During the course of the hearing, senators also asked Walker about the cost estimates presented by President George W. Bush for sending 21,500 more troops to Iraq this year, according to Air Force Times. Walker believed that the amount of money planned to be spent on the troop escalation was much more than needed for the number of troops involved. "I have some serious concerns about the numbers...It is unclear what much of the $5.6 billion is to be spent on," they reported him saying.

Walker's full statement can be accessed at the GAO website.


*****end of clip*****

Tax and spend or borrow and spend - those are both poor choices.


capt said...

Guess Who Wants ‘Transparency’


Now this is an amazing thing! We the People have to report our political activities to the government. You might have thought the government would have to report its activities to us. Oh, no! The same Congress that puts reporting requirements on you can go into secret session whenever it likes. The executive branch that collects data on you and takes the nation to war in far off places based on frequently faulty "intelligence" it can’t disclose, demands to know what political action groups you are supporting with some of the dollars it lets you keep after taxation. And the Supreme Court, which won’t even tell us what part of the "make no law" phrase in the First Amendment it cannot understand, says (in its ruling on McCain-Feingold) that this sort of thing is Constitutionally permissible.

So what we have now is not a government accountable to the people, but the very opposite – a people accountable to the government. And most of the people don’t even see the contradiction. We are like the poor, manipulated creatures in George Orwell’s "Animal Farm" who awake each morning to find the rules have been rewritten during the night.

Oh, yes, we still have a Constitution – in writing. But so did the people of the Soviet Union. As Judge Learned Hand long ago observed,

"Liberty lies in the hearts of men and women; when it dies there, no constitution, no law, no court can save it." Or as the bumper sticker says:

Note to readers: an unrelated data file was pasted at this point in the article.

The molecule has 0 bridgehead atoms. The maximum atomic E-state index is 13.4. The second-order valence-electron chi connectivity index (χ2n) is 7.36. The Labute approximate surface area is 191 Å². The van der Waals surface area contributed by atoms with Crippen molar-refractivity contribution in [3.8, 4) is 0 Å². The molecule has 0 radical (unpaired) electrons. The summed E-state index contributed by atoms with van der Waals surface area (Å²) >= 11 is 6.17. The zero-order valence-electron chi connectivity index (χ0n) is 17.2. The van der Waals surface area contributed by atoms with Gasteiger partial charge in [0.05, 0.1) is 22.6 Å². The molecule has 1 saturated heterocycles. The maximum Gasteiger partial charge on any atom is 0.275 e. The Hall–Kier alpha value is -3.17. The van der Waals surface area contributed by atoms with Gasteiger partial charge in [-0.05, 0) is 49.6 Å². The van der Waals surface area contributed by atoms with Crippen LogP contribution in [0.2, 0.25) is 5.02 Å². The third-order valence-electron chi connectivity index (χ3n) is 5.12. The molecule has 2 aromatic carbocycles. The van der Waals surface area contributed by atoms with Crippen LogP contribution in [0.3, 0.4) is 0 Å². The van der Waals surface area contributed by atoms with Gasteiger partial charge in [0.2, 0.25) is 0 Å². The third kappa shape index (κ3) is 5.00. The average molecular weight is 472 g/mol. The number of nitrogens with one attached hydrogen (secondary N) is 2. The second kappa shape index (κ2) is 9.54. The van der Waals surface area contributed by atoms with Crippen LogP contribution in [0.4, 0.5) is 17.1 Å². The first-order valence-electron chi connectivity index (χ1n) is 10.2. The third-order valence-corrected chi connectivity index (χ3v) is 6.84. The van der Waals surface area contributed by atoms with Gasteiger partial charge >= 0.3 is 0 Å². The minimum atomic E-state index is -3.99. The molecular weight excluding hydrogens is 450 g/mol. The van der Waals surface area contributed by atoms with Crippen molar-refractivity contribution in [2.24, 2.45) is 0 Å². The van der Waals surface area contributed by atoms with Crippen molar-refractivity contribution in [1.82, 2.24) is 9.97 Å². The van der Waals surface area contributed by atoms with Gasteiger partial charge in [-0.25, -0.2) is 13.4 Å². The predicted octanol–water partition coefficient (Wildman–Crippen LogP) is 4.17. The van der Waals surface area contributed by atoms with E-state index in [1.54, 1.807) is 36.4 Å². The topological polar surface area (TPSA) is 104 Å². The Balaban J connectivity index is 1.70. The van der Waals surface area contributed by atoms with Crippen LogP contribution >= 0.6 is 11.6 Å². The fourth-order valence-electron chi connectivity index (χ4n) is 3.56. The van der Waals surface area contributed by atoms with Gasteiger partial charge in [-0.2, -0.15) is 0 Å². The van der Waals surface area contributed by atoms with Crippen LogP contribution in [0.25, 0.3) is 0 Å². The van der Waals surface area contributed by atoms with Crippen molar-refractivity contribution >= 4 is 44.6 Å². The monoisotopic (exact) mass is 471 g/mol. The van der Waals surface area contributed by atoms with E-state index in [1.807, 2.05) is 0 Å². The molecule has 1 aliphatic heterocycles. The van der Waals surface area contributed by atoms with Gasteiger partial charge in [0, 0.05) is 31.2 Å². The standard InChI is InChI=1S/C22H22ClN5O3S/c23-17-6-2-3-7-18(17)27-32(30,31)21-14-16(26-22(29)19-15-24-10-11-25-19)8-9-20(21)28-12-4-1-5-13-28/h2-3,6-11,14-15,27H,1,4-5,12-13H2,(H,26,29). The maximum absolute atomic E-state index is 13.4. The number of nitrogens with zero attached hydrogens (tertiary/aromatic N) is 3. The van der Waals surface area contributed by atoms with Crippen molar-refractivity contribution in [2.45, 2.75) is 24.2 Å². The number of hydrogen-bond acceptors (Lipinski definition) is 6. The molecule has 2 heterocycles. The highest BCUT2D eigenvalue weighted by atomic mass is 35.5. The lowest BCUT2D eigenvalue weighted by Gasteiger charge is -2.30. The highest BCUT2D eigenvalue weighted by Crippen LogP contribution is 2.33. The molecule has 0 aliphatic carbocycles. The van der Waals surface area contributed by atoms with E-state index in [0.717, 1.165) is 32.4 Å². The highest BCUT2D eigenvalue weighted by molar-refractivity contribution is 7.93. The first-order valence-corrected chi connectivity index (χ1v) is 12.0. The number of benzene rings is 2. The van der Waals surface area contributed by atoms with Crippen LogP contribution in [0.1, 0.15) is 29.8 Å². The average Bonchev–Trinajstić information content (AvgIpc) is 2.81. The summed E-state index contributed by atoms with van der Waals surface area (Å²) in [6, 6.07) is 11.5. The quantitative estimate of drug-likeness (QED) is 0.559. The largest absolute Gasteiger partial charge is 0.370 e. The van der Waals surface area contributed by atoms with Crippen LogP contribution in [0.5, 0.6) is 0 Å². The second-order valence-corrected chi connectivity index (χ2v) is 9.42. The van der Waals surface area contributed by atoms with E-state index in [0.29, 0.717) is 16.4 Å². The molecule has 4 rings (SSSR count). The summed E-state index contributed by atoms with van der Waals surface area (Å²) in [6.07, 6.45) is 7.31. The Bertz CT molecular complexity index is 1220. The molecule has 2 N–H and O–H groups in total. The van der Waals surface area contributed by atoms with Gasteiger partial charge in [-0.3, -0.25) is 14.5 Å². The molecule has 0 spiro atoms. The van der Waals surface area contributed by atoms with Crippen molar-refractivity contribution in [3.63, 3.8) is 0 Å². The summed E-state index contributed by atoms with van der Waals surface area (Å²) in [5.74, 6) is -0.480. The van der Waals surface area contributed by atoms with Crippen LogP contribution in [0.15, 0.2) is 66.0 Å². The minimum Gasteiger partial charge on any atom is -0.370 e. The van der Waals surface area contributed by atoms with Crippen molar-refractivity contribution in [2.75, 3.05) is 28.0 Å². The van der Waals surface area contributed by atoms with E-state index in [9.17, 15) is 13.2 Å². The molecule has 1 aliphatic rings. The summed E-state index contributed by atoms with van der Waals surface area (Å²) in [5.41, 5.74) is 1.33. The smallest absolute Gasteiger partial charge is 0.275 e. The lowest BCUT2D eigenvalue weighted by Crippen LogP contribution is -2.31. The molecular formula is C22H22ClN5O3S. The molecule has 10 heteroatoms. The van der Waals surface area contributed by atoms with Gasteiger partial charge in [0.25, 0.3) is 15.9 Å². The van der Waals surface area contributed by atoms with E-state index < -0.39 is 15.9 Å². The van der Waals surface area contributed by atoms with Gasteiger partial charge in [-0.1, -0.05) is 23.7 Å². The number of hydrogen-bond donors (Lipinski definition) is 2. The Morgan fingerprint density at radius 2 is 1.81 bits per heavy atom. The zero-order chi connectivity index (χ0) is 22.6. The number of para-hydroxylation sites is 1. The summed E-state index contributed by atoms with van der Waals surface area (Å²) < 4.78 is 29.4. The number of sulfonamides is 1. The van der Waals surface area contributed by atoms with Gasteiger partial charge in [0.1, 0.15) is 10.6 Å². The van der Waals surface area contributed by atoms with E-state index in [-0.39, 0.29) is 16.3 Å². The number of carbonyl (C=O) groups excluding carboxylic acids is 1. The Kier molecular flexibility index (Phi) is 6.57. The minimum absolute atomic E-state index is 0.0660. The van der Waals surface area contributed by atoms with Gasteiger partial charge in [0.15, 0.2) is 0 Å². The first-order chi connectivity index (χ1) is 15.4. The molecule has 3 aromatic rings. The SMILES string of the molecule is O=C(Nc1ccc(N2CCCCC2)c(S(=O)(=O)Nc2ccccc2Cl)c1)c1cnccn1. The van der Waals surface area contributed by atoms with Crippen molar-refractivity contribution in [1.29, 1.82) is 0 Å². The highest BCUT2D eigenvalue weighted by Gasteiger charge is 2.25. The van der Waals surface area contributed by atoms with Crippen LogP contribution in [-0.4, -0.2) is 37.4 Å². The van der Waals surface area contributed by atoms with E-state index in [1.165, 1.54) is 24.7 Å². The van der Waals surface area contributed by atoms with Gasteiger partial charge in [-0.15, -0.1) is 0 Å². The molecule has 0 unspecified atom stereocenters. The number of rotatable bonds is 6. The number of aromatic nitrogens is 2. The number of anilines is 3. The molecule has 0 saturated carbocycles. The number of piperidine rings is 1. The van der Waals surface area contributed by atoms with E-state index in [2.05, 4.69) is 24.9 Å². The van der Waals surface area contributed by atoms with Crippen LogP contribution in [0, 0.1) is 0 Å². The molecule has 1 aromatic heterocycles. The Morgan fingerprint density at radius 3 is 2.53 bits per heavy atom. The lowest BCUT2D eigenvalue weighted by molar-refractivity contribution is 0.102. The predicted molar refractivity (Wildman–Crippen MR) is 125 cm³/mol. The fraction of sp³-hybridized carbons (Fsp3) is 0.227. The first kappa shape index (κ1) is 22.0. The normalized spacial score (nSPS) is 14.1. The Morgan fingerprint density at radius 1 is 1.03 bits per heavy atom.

"It’s okay, I wasn’t using my civil liberties, anyway."


*****end of clip*****

Every thing is backwards.


Saladin said...

Capt, that is what I meant by the so-called lobby reform. What a fucking joke. We the people must bow down, but the rest is business as usual. When will they stand up? I don't think they even have a clue. And some of the smartest are too busy attacking those of us who want what is right and just. We are conspiracy theorists who are never right. Not right to those who choose to ignore the reality. And America continues to sink.

capt said...

"most of the people don’t even see the contradiction"

That one line sums it up.


capt said...

Iran shoots down U.S. spy drone amid growing U.S. military pressure

Iranian troops have shot down a U.S. pilotless spy plane recently, an Iranian lawmaker announced on Tuesday as the Islamic Republic was facing increasing military pressure from its arch rival --the United States.

The aircraft was brought down when it was trying to cross the borders "during the last few days," Seyed Nezam Mola Hoveizeh, a member of the parliament, was quoted by the local Fars News Agency as saying.

The lawmaker gave no exact date of the shooting-down or any other details about the incident, but he said that "the United States sent such spy drones to the region every now and then."


*****end of clip*****

If true this fits the efforts underway to goad Iran.


O'Reilly said...

"I am completely without objectivity. There is nothing you can say that would make me feel positively about President Bush."

- Potential Juror in the Irving Scotter Libby Trial


Gerald said...

The shooting down of an American spy drone by Iran will be used to declare war on Iran. The build up to war is slow but the nuclear bombs and missiles will be relentless.

Nazi Ameica's soul is damned.

I cannot get too excited about the 2008 election because there will be no election.

May God have mercy on our souls!!!!!

Gerald said...

The Neuropsychology of Dick Cheney

Gerald said...

Tick, Tick, Tick

Gerald said...

Bush declares war on Iran and Syria

The war has commenced!!!!!

Gerald said...

Bush's New Iraq Strategy Is about Striking Iran

Gerald said...

Those who doubt the likelihood of a military strike against Iran have failed to read between the lines of America's deployment of Patriot missiles (to reassure its allies in the region). This is being billed as part of Bush's new strategy for Iraq ... as if the Iraq resistance has anything to do with firing missiles into neighboring countries! And those who question the likelihood of the use of force against Iran have failed to consider the deployment of 20,000 additional soldiers to Iraq, except within the context of deploying them in the heart of Baghdad on Haifa Street, Kadhimiya Street or Karadah Street.